Anti-Reliance Clauses under Delaware Law: a Primer
By Fridrikh V. Shrayber and Morgan J. Hanson
There is an inherent tension in the law between the notion that contracting parties should be held to their bargain and the notion that a party cannot immunize itself from fraud liability in a contract that has been fraudulently procured. That tension routinely manifests itself in corporate acquisition transactions, where sophisticated actors, guided by top-flight advisors, negotiate and draft lengthy contractual provisions that are designed to allocate among them all of the potential risks associated with their transaction.
Delaware courts have attempted to alleviate that tension by striking a pragmatic compromise. In his seminal 2006 opinion, Abry Partners V, L.P. v. F & W Acquisition, Chief Justice Strine held that sophisticated parties can contractually preclude or limit fraud claims premised on representations or information that do not appear within the body of the parties’ contract. On the other hand, any attempt by sellers to limit or exclude their fraud liability for on-contract misrepresentations is unenforceable on the grounds that it is against Delaware public policy.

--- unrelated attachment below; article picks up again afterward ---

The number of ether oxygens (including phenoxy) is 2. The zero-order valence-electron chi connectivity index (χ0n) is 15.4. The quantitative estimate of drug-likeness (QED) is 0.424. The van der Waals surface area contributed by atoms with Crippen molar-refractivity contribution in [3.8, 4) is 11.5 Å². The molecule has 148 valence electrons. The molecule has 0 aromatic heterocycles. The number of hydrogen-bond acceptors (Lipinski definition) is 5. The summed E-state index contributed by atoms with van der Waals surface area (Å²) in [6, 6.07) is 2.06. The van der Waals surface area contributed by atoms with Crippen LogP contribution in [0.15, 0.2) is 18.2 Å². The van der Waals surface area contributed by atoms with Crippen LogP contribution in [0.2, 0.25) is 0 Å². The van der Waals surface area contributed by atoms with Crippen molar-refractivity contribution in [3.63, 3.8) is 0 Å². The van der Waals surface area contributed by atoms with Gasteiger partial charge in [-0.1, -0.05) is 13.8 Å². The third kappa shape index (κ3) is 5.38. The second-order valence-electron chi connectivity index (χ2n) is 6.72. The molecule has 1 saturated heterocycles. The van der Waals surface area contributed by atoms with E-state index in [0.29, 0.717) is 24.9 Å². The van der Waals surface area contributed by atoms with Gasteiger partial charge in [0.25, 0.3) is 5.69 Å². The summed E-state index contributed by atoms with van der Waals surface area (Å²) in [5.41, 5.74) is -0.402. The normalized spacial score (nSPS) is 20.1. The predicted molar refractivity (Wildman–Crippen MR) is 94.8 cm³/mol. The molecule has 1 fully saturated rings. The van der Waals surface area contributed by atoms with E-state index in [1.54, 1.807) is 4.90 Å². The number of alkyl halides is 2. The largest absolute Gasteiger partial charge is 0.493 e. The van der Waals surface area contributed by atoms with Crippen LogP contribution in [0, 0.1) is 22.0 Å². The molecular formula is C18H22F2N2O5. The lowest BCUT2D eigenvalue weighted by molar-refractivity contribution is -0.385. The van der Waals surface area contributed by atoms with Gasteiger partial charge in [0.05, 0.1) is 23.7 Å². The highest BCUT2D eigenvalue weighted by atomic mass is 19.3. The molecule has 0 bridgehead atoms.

Over the past decade, Delaware courts have developed a considerable body of case law applying Abry to an ever-changing set of contractual provisions and factual circumstances. This article provides a brief overview of transactional fraud claims, contractual limitations on fraud liability and the current state of Delaware law regarding the enforceability of those contractual limitations. For a comprehensive discussion of these and related issues, see F. Shrayber & M. Hanson, Anti-Reliance Clauses and Other Contractual Limitations under Delaware Law, 25 Widener L. Rev. 26 (2019).